Official Killed in Bombing Is Mourned in Pakistan

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ISLAMABAD, Pakistan -- A senior politician killed in a suicide attack claimed by the Pakistani Taliban was buried Sunday in the northwestern city of Peshawar amid renewed calls for unity in the fight against terrorism and militancy. 

The politician, Bashir Ahmad Bilour, 69, a minister in Khyber-Pakhtunkhwa Province, was remembered as a "courageous" and "brave" man,  who had gained a reputation as one of the most outspoken critics of the Taliban. 

The funeral service was held at a sports  stadium in Peshawar, where leaders of Mr. Bilour's political party, Awami National Party, gathered with hundreds of party workers.

Interior Minister Rehman Malik and several leading politicians from other parties also attended the service, guarded by a large contingent of police officers. Surveillance helicopters hovered overhead, and mourners were allowed into the stadium only after passing through metal detectors. 

Mr. Bilour and eight others were killed Saturday by a suicide bomber who detonated his explosives after a political rally. The assassination, claimed by the Taliban, convulsed the country's political circles, serving as a grim reminder of the Taliban's lethal ability to strike their opponents. Mr. Bilour had survived two previous assassination attempts.

Mr. Malik lauded the bravery of members of the Awami National Party, a secular group that has been at the forefront of resistance to the Taliban in the northwestern Khyber-Pakhtunkhwa Province. Dozens of the party's workers have been killed in suicide bombings since 2008, when the party gained power in the insurgency-plagued area.

Also on Sunday, at least 100,000 followers of Muhammad Tahir-ul Qadri, a religious leader, rallied in the eastern city of Lahore to demand that the government carry out electoral and political changes. Mr. Qadri threatened to march toward the capital, Islamabad, with "millions" of his followers and stage a sit-in if his demands were not met by Jan. 10.

The sudden re-emergence of Mr. Qadri, a moderate religious scholar with political ambitions, surprised analysts and political commentators and set off speculation about his intentions.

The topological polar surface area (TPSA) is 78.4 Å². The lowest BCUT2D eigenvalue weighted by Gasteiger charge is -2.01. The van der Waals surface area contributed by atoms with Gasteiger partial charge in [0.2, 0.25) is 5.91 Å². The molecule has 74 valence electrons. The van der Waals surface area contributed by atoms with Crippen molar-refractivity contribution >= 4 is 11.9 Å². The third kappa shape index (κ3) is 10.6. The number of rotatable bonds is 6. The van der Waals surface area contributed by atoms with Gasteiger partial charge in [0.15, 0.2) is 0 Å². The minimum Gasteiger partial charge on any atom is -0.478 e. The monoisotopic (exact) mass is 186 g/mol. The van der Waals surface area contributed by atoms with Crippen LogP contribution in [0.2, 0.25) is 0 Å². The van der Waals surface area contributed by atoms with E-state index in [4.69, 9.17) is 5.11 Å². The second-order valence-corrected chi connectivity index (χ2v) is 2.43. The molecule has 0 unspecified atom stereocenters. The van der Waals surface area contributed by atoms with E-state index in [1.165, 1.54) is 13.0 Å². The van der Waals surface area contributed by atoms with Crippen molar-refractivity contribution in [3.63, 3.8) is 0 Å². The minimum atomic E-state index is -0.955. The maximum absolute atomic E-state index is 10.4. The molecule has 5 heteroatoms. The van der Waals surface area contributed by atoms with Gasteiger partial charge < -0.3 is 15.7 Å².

For the past several years, Mr. Qadri has lived in Canada. He runs Minhaj-ul Quran International, an Islamic group that promotes peace, harmony and religious moderation and has branches in more than 90 countries. He belongs to the Barelvi sect, which believes in mysticism, reveres saints and shrines, and is considered to be tolerant and accommodating of other faiths. He has issued a religious decree against terrorism and is opposed to the Taliban. 

Known for his fiery oratory, Mr. Qadri won a seat in Parliament in 2002, but soon quit over differences with Pervez Musharraf, then Pakistan's president, and moved abroad. 

The rally in Lahore, believed to be one of the biggest in recent years, was preceded by an extensive media campaign, raising questions about sources of financing. A spokesman for Mr. Qadri said the media campaign, television advertisements and the event in Lahore were paid for with donations from supporters.

But skeptics wondered whether Mr. Qadri's efforts might also have the backing of the powerful military and intelligence establishment, which is eager to support political figures amenable to its agenda.

Criticizing Pakistan's political system and its politicians, whom he described as corrupt and inept, Mr. Qadri on Sunday demanded accountability and change before the next general elections, which are expected to be held in the spring. 

"I do not want to derail democracy," he said. "I want real democracy."  

While supporters of Mr. Qadri said the event reflected a popular hunger for change, some analysts had a different view. 

"It was an important political mobilization," said Raza Rumi, a political analyst who directs the Jinnah Institute, a public policy research group based in Islamabad. "But we need a peaceful transition after the next general elections."

Mr. Rumi said the demand to root out corruption was not new. 

"It is not unusual," he said. "Almost before every general election, politically marginalized groups have demanded the postponing of elections by raising similar demands to end corruption."

Waqar Gillani contributed reporting from Lahore, Pakistan.

world

This article originally appeared in The New York Times.


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